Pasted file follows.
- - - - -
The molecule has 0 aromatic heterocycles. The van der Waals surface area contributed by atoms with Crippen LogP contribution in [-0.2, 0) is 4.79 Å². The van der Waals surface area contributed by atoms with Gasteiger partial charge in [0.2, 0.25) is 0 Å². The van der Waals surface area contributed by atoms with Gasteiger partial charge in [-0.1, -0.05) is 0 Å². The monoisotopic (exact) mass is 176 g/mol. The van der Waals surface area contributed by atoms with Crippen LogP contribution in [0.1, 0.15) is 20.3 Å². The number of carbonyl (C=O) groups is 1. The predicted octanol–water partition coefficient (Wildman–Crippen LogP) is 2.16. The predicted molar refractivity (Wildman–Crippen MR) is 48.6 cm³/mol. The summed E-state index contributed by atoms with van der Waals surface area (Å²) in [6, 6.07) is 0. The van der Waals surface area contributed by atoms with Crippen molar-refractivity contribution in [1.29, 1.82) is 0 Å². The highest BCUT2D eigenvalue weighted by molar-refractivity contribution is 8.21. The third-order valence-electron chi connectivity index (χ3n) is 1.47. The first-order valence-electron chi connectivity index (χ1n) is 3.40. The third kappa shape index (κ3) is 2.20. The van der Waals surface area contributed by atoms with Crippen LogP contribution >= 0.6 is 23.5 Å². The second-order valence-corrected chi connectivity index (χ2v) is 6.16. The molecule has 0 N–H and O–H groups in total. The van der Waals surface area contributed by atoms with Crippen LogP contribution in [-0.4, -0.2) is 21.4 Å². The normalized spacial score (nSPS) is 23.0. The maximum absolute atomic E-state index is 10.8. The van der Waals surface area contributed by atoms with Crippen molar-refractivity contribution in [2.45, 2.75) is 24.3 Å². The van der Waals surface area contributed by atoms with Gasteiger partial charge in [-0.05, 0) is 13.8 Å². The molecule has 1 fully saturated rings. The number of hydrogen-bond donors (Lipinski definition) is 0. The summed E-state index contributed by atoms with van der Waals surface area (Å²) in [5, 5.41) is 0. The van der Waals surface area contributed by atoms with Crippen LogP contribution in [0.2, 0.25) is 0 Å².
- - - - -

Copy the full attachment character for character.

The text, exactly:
The molecule has 0 aromatic heterocycles. The van der Waals surface area contributed by atoms with Crippen LogP contribution in [-0.2, 0) is 4.79 Å². The van der Waals surface area contributed by atoms with Gasteiger partial charge in [0.2, 0.25) is 0 Å². The van der Waals surface area contributed by atoms with Gasteiger partial charge in [-0.1, -0.05) is 0 Å². The monoisotopic (exact) mass is 176 g/mol. The van der Waals surface area contributed by atoms with Crippen LogP contribution in [0.1, 0.15) is 20.3 Å². The number of carbonyl (C=O) groups is 1. The predicted octanol–water partition coefficient (Wildman–Crippen LogP) is 2.16. The predicted molar refractivity (Wildman–Crippen MR) is 48.6 cm³/mol. The summed E-state index contributed by atoms with van der Waals surface area (Å²) in [6, 6.07) is 0. The van der Waals surface area contributed by atoms with Crippen molar-refractivity contribution in [1.29, 1.82) is 0 Å². The highest BCUT2D eigenvalue weighted by molar-refractivity contribution is 8.21. The third-order valence-electron chi connectivity index (χ3n) is 1.47. The first-order valence-electron chi connectivity index (χ1n) is 3.40. The third kappa shape index (κ3) is 2.20. The van der Waals surface area contributed by atoms with Crippen LogP contribution >= 0.6 is 23.5 Å². The second-order valence-corrected chi connectivity index (χ2v) is 6.16. The molecule has 0 N–H and O–H groups in total. The van der Waals surface area contributed by atoms with Crippen LogP contribution in [-0.4, -0.2) is 21.4 Å². The normalized spacial score (nSPS) is 23.0. The maximum absolute atomic E-state index is 10.8. The van der Waals surface area contributed by atoms with Crippen molar-refractivity contribution in [2.45, 2.75) is 24.3 Å². The van der Waals surface area contributed by atoms with Gasteiger partial charge in [-0.05, 0) is 13.8 Å². The molecule has 1 fully saturated rings. The number of hydrogen-bond donors (Lipinski definition) is 0. The summed E-state index contributed by atoms with van der Waals surface area (Å²) in [5, 5.41) is 0. The van der Waals surface area contributed by atoms with Crippen LogP contribution in [0.2, 0.25) is 0 Å².